Boston Dynamics gets human movement pretty close to real

Back in late 2009 Boston Dynamics revealed it was working on a humanoid robot that would test protective clothing for the military. Having already amazed the world three years earlier with the lifelike balancing capabilities of its quadruped BigDog, this would be the company’s first bipedal robot. It was an ambitious project, but it appears the work has paid off. The robot’s eerily realistic body movements are made all the more convincing now that its mechanical nature is hidden by a chemical protection suit.

In order to test the durability of hazmat suits, the robot would have to perform rigorous tests like running, jumping, crouching, and crawling. When the project was first announced it was almost too ambitious to be believed, but the company has been making steady progress over the years. In 2011 it published a video of an incomplete PETMAN (Protection Ensemble Test Mannequin) performing realistic motions that seem to leapfrog high tech robots developed over the course of decades in Japan.

Although tethered by a power cable, PETMAN’s balance is more dynamic and natural than other bipeds, and it outdoes other humanoid robots with its skin. The robot not only has sensors embedded in its skin that will detect leaks in the suit, but it also artificially perspires in order to maintain a micro-climate inside the clothing. The idea is to precisely replicate the real conditions inside a suit that might affect its eventual wearer.

Boston Dynamics says that PETMAN has been delivered to a testing facility where it is undergoing validation experiments. Soon the robot will be installed inside of an exposure chamber where it will be tested against the likes of sarin and mustard gas.

A useful DARPA-esque project. And BD is to be congratulated on the quality and detail of their work.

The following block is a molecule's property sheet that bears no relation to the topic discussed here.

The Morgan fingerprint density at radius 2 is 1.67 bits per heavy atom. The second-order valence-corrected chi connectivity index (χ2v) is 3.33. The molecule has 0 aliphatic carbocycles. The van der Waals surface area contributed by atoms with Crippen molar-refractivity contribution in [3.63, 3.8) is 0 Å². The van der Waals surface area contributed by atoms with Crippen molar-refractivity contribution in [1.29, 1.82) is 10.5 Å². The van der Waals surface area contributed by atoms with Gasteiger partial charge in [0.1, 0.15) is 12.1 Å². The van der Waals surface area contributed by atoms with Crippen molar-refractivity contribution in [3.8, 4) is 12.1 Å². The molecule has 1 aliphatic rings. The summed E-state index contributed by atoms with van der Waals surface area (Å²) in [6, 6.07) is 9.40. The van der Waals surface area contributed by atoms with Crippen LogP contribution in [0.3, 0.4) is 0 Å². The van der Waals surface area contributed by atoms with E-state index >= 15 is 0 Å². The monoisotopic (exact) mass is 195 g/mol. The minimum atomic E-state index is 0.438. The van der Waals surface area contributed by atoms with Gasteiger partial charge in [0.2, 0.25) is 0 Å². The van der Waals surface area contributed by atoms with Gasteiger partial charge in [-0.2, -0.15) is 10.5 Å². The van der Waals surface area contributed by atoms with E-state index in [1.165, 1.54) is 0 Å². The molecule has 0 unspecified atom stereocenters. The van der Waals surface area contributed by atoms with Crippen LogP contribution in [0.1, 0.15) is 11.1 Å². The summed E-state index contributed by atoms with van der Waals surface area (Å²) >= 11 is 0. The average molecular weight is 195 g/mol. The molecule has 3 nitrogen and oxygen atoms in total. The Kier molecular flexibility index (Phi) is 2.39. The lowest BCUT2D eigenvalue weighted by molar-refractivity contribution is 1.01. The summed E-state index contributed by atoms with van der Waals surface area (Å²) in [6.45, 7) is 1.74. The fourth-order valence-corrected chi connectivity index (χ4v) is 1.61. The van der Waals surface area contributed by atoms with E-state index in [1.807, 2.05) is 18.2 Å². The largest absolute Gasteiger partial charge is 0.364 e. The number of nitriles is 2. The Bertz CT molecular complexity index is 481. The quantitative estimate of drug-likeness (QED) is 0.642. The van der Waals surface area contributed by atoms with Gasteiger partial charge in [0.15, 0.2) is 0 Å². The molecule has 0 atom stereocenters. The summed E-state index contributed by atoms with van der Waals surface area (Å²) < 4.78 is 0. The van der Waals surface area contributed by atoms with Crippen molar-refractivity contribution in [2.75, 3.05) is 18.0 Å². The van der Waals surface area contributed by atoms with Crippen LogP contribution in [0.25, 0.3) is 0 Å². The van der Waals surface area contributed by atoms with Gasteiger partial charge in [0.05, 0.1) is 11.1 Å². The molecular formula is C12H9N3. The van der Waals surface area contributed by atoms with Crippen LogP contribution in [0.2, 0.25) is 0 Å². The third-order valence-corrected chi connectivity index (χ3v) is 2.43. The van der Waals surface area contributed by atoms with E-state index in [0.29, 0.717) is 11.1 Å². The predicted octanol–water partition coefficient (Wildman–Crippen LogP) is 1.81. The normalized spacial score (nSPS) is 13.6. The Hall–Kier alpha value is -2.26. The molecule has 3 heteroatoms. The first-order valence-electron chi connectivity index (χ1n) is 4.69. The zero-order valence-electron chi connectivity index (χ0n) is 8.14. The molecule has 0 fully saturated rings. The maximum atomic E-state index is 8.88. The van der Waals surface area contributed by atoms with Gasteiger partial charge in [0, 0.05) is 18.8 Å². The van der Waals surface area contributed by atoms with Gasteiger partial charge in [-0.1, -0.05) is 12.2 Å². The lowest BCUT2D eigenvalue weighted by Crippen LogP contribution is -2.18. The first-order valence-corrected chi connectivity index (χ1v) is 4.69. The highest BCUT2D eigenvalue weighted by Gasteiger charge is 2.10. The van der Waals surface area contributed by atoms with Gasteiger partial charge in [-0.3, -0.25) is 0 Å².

FAA releases drone list—Is your town a free-fire zone?

The Federal Aviation Administration has finally released a new drone authorization list. This list, released in response to EFF’s Freedom of Information Act lawsuit, includes law enforcement agencies and universities across the country, and—for the first time—an Indian tribal agency. In all, the list includes more than 20 new entities over the FAA’s original list, bringing to 81 the total number of public entities that have applied for FAA drone authorizations through October 2012…

The list comes amid extensive controversy over a newly-released memo documenting the CIA’s policy on the targeted killing of American citizens and on the heels of news that Charlottesville, Virginia has just become one of the first cities in the country to ban drones. This new list should contribute to the debate over whether using domestic drones for surveillance is consistent with the Constitution and with American values.

As we’ve written in the past, drone use in the United States implicates serious privacy and civil liberties concerns. Although drones can be used for neutral, or even for positive purposes, drones are also capable of highly advanced and, in some cases, almost constant surveillance, and they can amass large amounts of data. Even the smallest drones can carry a host of surveillance equipment, from video cameras and thermal imaging to GPS tracking and cellphone eavesdropping tools. They can also be equipped with advanced forms of radar detection, license plate cameras, and facial recognition. And, as recent reporting from PBS and Slate shows, surveillance tools, like the military’s development of gigapixel technology capable of “tracking people and vehicles across an entire city,” are improving rapidly.

Aside from the tinfoil-hat crowd, I have to roll back to my opinion about any kind of technology. What counts is the use – not the technology itself.